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Senator Boxer says gun control could pass Senate, NRA is key

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U.S. Sen. Barbara Boxer (D-CA) said Wednesday that the National Rifle Association would be a key to passing any meaningful legislation to curb gun violence.

President Obama has asked Vice President Joe Biden to head up a task force on gun violence. Democrats on Capitol Hill are proposing their own answers to the mass shooting at Newtown, Conn.

Republicans have been largely silent on the issue, but at least one California Democrat thinks that can change as soon as Friday.

There's a dark mood on Capitol Hill. The shootings at Sandy Hook Elementary, combined with the death of Hawaii’s Senator, Daniel Inouye, plus the continuing battle over the fiscal cliff has put a pall over everything.

While waiting for the President and Speaker John Boehner to come up with a deal they can vote on, Democratic members of Congress have been busy crafting and promoting legislation to address an issue they think they can affect: The continuing gun violence evidenced at Sandy Hook Elementary School.

California Senator Dianne Feinstein kicked off the discussion about gun violence Sunday,  when she said she will reintroduce an assault weapons ban. An earlier ban, also authored by Feinstein, expired in 2004.

Other Democratic lawmakers are highlighting proposals that have already been introduced. They include restrictions on high capacity bullet clips (Senator Frank Lautenberg of New Jersey), closing a loophole that would require criminal background checks for those purchasing guns at gun shows (Congresswoman Carolyn McCarthy of New York), boosting mental health services (Senator Chuck Schumer and Representative McCarthy, both of New York), and studying the link between violent video games and violent acts by children (Senator Jay Rockefeller of West Virginia). House Minority Leader Nancy Pelosi Wednesday appointed California Congressman Mike Thompson to head up a Democratic House task force to prioritize legislative proposals.

No major gun control legislation made it out of committee in the current Congress.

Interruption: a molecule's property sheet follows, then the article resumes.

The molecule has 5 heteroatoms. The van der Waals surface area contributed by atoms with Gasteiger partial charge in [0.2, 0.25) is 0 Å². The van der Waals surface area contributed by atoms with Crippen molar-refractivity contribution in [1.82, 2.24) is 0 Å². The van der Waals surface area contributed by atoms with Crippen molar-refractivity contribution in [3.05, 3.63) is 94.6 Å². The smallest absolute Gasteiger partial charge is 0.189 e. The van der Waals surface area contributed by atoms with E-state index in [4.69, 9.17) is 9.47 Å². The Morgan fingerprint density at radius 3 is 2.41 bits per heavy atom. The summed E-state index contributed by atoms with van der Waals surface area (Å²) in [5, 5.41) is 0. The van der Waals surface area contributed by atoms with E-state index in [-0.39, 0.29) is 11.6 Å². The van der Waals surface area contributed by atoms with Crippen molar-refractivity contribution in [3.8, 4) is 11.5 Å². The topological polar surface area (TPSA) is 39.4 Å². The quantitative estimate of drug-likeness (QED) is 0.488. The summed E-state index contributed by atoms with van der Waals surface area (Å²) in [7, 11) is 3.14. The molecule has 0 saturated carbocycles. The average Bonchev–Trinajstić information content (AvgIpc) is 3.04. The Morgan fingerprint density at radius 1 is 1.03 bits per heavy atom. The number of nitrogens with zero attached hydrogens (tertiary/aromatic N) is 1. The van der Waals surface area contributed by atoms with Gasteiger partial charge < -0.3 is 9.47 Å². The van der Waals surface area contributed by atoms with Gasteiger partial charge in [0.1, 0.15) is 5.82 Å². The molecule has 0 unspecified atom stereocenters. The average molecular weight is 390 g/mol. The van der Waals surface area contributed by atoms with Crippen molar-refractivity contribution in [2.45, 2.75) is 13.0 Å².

But Democratic California Senator Barbara Boxer said that could change and change fast.

"I think a lot of it depends on what the NRA says on Friday," she said.

The National Rifle Association plans a Friday news conference when the NRA said it will "offer meaningful contributions to help make sure this never happens again."

Boxer said the NRA has tremendous influence on Capitol Hill.

"And if they say let’s get this done, let’s ban these high capacity clips, and let’s do it tomorrow, I think we’d have 60 votes to get it done and I think we could pass it," said Boxer.

Senator Boxer supports the assault weapons ban, taking clips off the street, having law enforcement review conceal and carry permits, closing the gun show loophole, and keeping guns out of the hands of the mentally ill. She has proposed her own bill to reimburse governors who want to use National Guard troops to make schools safer.

Republicans have largely been silent on the issue.

Cathy McMorris Rogers from Washington, who heads the GOP Conference, said Congress has to “be careful” about new gun laws and make sure we’re enforcing those already on the books.

The comment is similar to one made by Bakersfield Republican Kevin McCarthy this summer after the Aurora movie theater shooting. The House Majority Whip said Congress had to “know all the facts instead of just moving legislation.” McCarthy did not respond to a request for comment on the current spate of Democratic proposals.

One GOP lawmaker has shared his thoughts on guns since the shootings at Sandy Hook Elementary. Texas Congressman Louie Gohmert suggested on Fox News Sunday that the way to prevent future Newtowns is to increase the number of guns rather than limiting access. If the principal at Sandy Hook had been armed when Adam Lanza began his shooting rampage, Gohmert said she “takes him out” before he could kill children.

UPDATE: Late Wednesday, outgoing Senator Scott Brown of Massachusetts became the first GOP Senator to endorse a renewal of the assault weapons ban.

Correction: An earlier version of this story had the incorrect name for the elementary school where Friday's mass shooting took place. 

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